- The Washington Times - Saturday, June 7, 2008

ELMONT, N.Y. | For 2 1/2 minutes Saturday afternoon, Big Brown can shift the focus of the horse racing world completely to him and not issues like equine safety, steroid use and his camp’s past troubles.

Dominating performances in the Kentucky Derby and Preakness Stakes have put Big Brown, trainer Rick Dutrow Jr. and the colt’s hedge fund-like ownership group on the cusp of history.

A win in the Belmont Stakes and Big Brown becomes the sport’s 12th Triple Crown winner and first in 30 years. He is the 11th horse since 1979 to win the series’ first two legs,but the previous 10 colts came up short in the 1 1/2-mile “Test of the Champion.”

A loss, which would be a huge upset considering the ordinary credentials of his nine competitors, and many racing traditionalists will pan Dutrow’s outward confidence throughout the spring.

Dutrow doesn’t plan on being laughed at.

“These horses cannot run with Big Brown,” he said. “We’re sitting in an unbelievable spot.”

Post time for the Belmont is 6:25 p.m. Big Brown is the 2-5 morning line favorite and will start from the No. 1 post position.

“Big Brown has answered the first two questions beautifully,” said trainer David Carroll, who will send out third favorite Denis of Cork. “It’s his race to lose.”

His pursuit of the Triple Crown might have gotten easier Friday when second favorite Casino Drive skipped his workout because of a bruised hoof.

“We are not 100 percent happy with the movement of the hind leg,” said Nobutaka Tada, racing manager for Casino Drive’s Japanese ownership group. “We haven’t withdrawn him. Just giving him an easy day.”

Tada said Casino Drive’s ailment is a “stone bruise,” which can occur by walking on hard or rocky ground. The colt has been walked around the Belmont Park barn areas for weeks, a common training technique in Asia.

Big Brown, meanwhile, had an acrylic patch applied to the inside of his left front hoof, location of a healing quarter crack. The procedure, which came after the colt galloped 1 1/2 miles, took 30 minutes.

Big Brown is patched up, but Dutrow said he will not be shot up. The trainer has caught fire for injecting Big Brown with the anabolic steroid Winstrol on April 15. The practice is legal in the states in which Big Brown has competed. But citing his colt’s effectiveness, Dutrow has not given him the steroid since.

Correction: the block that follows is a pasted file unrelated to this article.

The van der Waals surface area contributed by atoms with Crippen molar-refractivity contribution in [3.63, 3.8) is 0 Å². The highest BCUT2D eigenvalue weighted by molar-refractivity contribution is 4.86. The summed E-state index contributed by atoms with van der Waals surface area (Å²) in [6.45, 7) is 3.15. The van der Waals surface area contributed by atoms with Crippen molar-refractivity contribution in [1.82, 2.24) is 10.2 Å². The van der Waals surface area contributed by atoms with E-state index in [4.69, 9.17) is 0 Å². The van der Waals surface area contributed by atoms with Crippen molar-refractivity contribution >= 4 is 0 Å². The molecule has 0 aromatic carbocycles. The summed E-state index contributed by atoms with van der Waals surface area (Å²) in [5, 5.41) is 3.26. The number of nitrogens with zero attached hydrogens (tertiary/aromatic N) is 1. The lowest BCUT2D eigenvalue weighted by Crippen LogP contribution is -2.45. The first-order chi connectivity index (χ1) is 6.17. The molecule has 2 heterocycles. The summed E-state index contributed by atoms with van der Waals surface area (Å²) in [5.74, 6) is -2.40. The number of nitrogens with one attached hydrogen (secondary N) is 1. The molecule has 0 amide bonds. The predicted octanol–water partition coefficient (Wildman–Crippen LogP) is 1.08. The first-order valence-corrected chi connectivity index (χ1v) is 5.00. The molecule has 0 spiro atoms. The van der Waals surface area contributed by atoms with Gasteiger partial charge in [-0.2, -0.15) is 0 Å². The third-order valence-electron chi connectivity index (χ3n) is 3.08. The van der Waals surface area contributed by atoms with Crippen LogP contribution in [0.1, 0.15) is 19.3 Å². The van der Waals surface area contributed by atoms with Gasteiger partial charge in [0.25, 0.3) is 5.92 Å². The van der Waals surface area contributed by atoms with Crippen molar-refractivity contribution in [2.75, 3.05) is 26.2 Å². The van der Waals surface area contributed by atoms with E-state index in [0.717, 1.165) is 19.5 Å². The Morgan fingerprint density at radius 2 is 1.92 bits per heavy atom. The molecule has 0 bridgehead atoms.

The quarter crack has been the only bump for Big Brown this spring. But the final leg of the Triple Crown is the most difficult to win.

Just ask Bob Baffert. He has been in Dutrow’s position three times. Silver Charm (1997), Real Quiet (1998) and War Emblem (2002) each won the Kentucky Derby and Preakness. Each time, Baffert was denied history. Silver Charm and Real Quiet finished second and War Emblem eighth after stumbling at the start.

“I think he wins,” Baffert said. “This horse is just a different kind of horse. He’s just a freak. All the great ones are genetic freaks. He’s just an amazing horse. He’s fun to watch.”

Big Brown’s explosive closing move in the Preakness bordered on amazing, but don’t expect jockey Kent Desormeaux to implement that strategy in the Belmont.

Starting from the rail, Desormeaux wants a quick start into the first turn to remove the possibility of traffic. Desormeaux, who rode Real Quiet 10 years ago, favors the No. 1 post.

“Absolutely because it’s an easier trip,” he said. “I [will] be able to just guide and glide. … He’s so fast away from the gate, though. The race might be over in 40 yards.”

Desormeaux has hung around Dutrow, who last week called Big Brown winning a “foregone conclusion.”

Although Dutrow acknowledges he has detractors who balk at his background and personality, he believes the majority of the crowd - which is expected to exceed 100,000 - will join Team Big Brown.

“I can’t imagine what I’m going to feel like when they turn for home,” he said. “I know it’s going to be a beautiful picture. Our horse is in a zone, and when I see his competition, I just know something is going to come over the crowd.”

Copyright © 2018 The Washington Times, LLC. Click here for reprint permission.

The Washington Times Comment Policy

The Washington Times is switching its third-party commenting system from Disqus to Spot.IM. You will need to either create an account with Spot.im or if you wish to use your Disqus account look under the Conversation for the link "Have a Disqus Account?". Please read our Comment Policy before commenting.


Click to Read More

Click to Hide